That’s one (very Acropolis Now) view from Greece, recently. (Photo via GreekSky).
Credit Suisse economist Giovanni Zanni has also been taking in the view from Greece — undertaking a trip to Athens to meet ‘key officials and experts.’ He’s collated his views into a seven-page note on Tuesday. It kicks off, rather aptly, with a history lesson cribbed from the Acropolis Museum in Athens:
“The fate of Athens after its capture by Sulla in 86 BC now depended on its relation with Rome. (…) Thanks to the interest of many Roman emperors and the donation of numerous wealthy benefactors, Athens was able to [be] rebuilt
Here’s a bit on the politics:
One comment we got from a well-respected Greek analyst is that the changes operated by Papandreou make the government more political but also paradoxically more technical to some extent, and more able to go against vested interests that are blocking reforms. Nevertheless, the situation remains fragile beyond the short term. Indeed, the government majority is thin, Europe is asking for broader parliamentary support to provide additional help and the current government is unlikely to get support from society unless some tangible signs of a turnaround in the economy, clearer fight against corruption and privileges, appear at the horizon very soon …
And the (economic) policies:
A general comment from most of the experts was that the Greek crisis started just over a year ago, and that most empirical evidence shows that transforming an economy takes time, more 5 to 10 years rather than 1 to 3. A second comment however was that most of the measures that Greece needed to pass over the past year had been passed, and broadly in time, by the parliament. This is despite some signs of fatigue in the last six months and some more worrying signs of uncertainty over the past couple of months in particular, before the presentation of the mid-term economic plan. If the mid-term plan gets the green light from parliament by early July, then a very large portion of all the reforms and measures needed to overhaul the Greek economy will have been transformed into law already, meaning less stress on the strict political/voting front.
And the privatisation:
This is now a crucial part of the overall strategy – if it works, it will likely change the world’s perception of Greece. If it doesn’t, then the crisis will deepen further, in our view. The first upcoming privatisation deals will be important in that respect because if they are seen as successful, they will draw investors’ attention and interest in the whole programme … The list of what will be privatised in the next several years has been now clearly defined and made public. The government expects to receive €5bn from sales by the end of this year and €15bn by the end of 2012. These targets are viewed as ambitious but not impossible by most experts. The privatisation plan is an integral part of the mid-term plan and it is key to show that Greece is really moving ahead, in our opinion. Once a privatisation is decided by the government, the asset is moved to a fund to mark the irreversibility of the alienation. The fund will legally be a ‘societe anonyme’ (SA), all the legislation of which will be included and approved with the overall mid-term fiscal plan.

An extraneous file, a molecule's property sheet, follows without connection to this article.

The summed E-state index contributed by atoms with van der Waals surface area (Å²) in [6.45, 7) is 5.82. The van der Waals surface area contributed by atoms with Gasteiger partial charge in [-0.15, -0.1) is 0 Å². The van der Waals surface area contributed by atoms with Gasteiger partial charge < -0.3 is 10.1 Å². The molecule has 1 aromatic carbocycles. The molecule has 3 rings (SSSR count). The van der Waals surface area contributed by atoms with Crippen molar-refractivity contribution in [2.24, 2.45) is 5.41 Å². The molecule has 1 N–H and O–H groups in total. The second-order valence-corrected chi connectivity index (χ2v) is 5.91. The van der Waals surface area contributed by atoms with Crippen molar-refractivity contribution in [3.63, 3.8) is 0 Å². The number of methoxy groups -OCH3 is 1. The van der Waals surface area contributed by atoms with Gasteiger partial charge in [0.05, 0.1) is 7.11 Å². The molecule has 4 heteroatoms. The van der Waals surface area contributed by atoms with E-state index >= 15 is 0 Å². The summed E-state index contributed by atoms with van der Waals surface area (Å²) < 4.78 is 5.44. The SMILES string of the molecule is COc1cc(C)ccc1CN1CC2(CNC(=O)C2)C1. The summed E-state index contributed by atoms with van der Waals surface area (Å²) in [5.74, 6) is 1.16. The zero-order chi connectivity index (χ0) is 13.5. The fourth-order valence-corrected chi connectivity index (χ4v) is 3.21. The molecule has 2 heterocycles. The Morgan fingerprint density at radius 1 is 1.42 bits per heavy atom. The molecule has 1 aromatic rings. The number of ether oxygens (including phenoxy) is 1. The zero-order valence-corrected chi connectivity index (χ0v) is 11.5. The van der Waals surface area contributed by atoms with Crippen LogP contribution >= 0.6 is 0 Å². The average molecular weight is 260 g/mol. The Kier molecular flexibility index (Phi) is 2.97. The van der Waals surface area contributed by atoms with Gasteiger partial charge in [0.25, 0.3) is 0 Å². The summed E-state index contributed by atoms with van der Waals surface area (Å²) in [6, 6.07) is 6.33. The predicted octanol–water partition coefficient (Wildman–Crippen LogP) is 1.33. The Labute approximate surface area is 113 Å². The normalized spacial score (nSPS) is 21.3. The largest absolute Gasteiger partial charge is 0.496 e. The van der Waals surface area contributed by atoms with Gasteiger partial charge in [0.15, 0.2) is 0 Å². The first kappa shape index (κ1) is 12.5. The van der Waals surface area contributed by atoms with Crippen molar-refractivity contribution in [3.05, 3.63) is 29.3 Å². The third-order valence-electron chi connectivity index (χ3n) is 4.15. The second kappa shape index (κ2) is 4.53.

And, of course, the big stuff –default, restructuring, or Vienna-Plus?
Nobody we spoke to was ready to discuss a hard default scenario other than saying it would be catastrophic for the country and for Europe. Only one official we met tried to debate the effects of a ‘selective default’, for only a few days, suggesting that was the potential risk of some of the options on the table at the European level (although we think this seems less likely after Chancellor Merkel’s speech of Friday). The general comment was that the debate on default/restructuring was only diverting attention to what Greece had to do: improve its competitiveness and get to a significant primary surplus so as to stabilise and then reduce its public debt. Another comment that was aired more than once was the following: why should anyone want to open this Pandora’s box now, just for €20/30bn of financing (the amount of private sector involvement discussed)? Some form of Vienna initiative was seen as the most likely outcome, with bonds, loans or private placements to replace the maturing bonds. We would add, in agreement with this week-end comment in the FT from Mr Munchau that probably (one of) the best options would be for the banks to agree to support and co-finance the Greek privatisation programme.
Head over here for the full notebook.
Greek PM faces confidence vote, fights to avert default – Reuters
Syntagma Square and the price of sovereign equity – FT Alphaville
China is finally buying fewer US Treasuries, StanChart says – FT Alphaville